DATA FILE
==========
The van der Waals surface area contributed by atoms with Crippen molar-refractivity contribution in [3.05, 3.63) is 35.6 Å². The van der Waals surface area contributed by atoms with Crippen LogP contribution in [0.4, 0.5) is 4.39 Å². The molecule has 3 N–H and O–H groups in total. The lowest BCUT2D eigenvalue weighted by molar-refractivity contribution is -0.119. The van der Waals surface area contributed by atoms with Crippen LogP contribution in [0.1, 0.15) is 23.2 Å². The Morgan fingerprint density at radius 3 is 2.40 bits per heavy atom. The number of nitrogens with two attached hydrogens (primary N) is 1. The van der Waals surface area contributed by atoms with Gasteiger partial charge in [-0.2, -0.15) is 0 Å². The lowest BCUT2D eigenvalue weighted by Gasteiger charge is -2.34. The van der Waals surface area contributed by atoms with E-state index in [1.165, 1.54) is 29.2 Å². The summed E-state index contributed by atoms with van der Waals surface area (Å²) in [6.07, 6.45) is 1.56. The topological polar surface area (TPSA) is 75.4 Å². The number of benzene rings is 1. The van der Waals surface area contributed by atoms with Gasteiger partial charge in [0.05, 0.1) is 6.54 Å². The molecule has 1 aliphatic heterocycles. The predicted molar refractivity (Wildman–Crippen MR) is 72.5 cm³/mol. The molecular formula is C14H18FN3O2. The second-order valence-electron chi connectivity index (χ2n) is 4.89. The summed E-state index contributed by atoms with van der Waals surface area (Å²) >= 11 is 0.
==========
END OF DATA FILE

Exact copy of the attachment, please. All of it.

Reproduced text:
The van der Waals surface area contributed by atoms with Crippen molar-refractivity contribution in [3.05, 3.63) is 35.6 Å². The van der Waals surface area contributed by atoms with Crippen LogP contribution in [0.4, 0.5) is 4.39 Å². The molecule has 3 N–H and O–H groups in total. The lowest BCUT2D eigenvalue weighted by molar-refractivity contribution is -0.119. The van der Waals surface area contributed by atoms with Crippen LogP contribution in [0.1, 0.15) is 23.2 Å². The Morgan fingerprint density at radius 3 is 2.40 bits per heavy atom. The number of nitrogens with two attached hydrogens (primary N) is 1. The van der Waals surface area contributed by atoms with Gasteiger partial charge in [-0.2, -0.15) is 0 Å². The lowest BCUT2D eigenvalue weighted by Gasteiger charge is -2.34. The van der Waals surface area contributed by atoms with E-state index in [1.165, 1.54) is 29.2 Å². The summed E-state index contributed by atoms with van der Waals surface area (Å²) in [6.07, 6.45) is 1.56. The topological polar surface area (TPSA) is 75.4 Å². The number of benzene rings is 1. The van der Waals surface area contributed by atoms with Gasteiger partial charge in [0.05, 0.1) is 6.54 Å². The molecule has 1 aliphatic heterocycles. The predicted molar refractivity (Wildman–Crippen MR) is 72.5 cm³/mol. The molecular formula is C14H18FN3O2. The second-order valence-electron chi connectivity index (χ2n) is 4.89. The summed E-state index contributed by atoms with van der Waals surface area (Å²) >= 11 is 0.